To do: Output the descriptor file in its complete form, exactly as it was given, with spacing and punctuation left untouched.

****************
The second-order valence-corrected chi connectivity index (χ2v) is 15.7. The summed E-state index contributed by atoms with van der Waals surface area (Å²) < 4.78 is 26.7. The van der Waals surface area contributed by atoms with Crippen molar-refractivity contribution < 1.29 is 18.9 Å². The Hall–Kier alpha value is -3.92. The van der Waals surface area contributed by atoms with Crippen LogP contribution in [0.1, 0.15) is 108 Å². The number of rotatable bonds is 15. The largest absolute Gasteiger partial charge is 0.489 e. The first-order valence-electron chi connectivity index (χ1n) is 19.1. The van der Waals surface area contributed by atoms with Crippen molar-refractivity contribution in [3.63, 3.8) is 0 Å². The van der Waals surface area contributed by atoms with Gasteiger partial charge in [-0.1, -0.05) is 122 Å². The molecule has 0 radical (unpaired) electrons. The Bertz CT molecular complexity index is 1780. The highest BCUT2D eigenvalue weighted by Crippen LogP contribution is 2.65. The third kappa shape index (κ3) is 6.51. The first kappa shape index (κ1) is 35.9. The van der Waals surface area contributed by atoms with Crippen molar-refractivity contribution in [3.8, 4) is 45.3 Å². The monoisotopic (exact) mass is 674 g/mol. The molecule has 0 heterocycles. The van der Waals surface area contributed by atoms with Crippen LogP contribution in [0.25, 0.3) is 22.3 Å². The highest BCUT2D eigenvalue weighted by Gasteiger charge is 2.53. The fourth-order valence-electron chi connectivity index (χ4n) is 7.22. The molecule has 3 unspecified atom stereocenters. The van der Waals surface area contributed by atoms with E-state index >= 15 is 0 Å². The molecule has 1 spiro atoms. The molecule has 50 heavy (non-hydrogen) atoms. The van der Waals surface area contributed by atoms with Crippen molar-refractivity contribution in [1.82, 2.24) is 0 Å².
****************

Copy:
The second-order valence-corrected chi connectivity index (χ2v) is 15.7. The summed E-state index contributed by atoms with van der Waals surface area (Å²) < 4.78 is 26.7. The van der Waals surface area contributed by atoms with Crippen molar-refractivity contribution < 1.29 is 18.9 Å². The Hall–Kier alpha value is -3.92. The van der Waals surface area contributed by atoms with Crippen LogP contribution in [0.1, 0.15) is 108 Å². The number of rotatable bonds is 15. The largest absolute Gasteiger partial charge is 0.489 e. The first-order valence-electron chi connectivity index (χ1n) is 19.1. The van der Waals surface area contributed by atoms with Crippen molar-refractivity contribution in [3.63, 3.8) is 0 Å². The van der Waals surface area contributed by atoms with Gasteiger partial charge in [-0.1, -0.05) is 122 Å². The molecule has 0 radical (unpaired) electrons. The Bertz CT molecular complexity index is 1780. The highest BCUT2D eigenvalue weighted by Crippen LogP contribution is 2.65. The third kappa shape index (κ3) is 6.51. The first kappa shape index (κ1) is 35.9. The van der Waals surface area contributed by atoms with Crippen molar-refractivity contribution in [3.8, 4) is 45.3 Å². The monoisotopic (exact) mass is 674 g/mol. The molecule has 0 heterocycles. The van der Waals surface area contributed by atoms with Crippen LogP contribution in [0.25, 0.3) is 22.3 Å². The highest BCUT2D eigenvalue weighted by Gasteiger charge is 2.53. The fourth-order valence-electron chi connectivity index (χ4n) is 7.22. The molecule has 3 unspecified atom stereocenters. The van der Waals surface area contributed by atoms with E-state index >= 15 is 0 Å². The molecule has 1 spiro atoms. The molecule has 50 heavy (non-hydrogen) atoms. The van der Waals surface area contributed by atoms with Crippen molar-refractivity contribution in [1.82, 2.24) is 0 Å².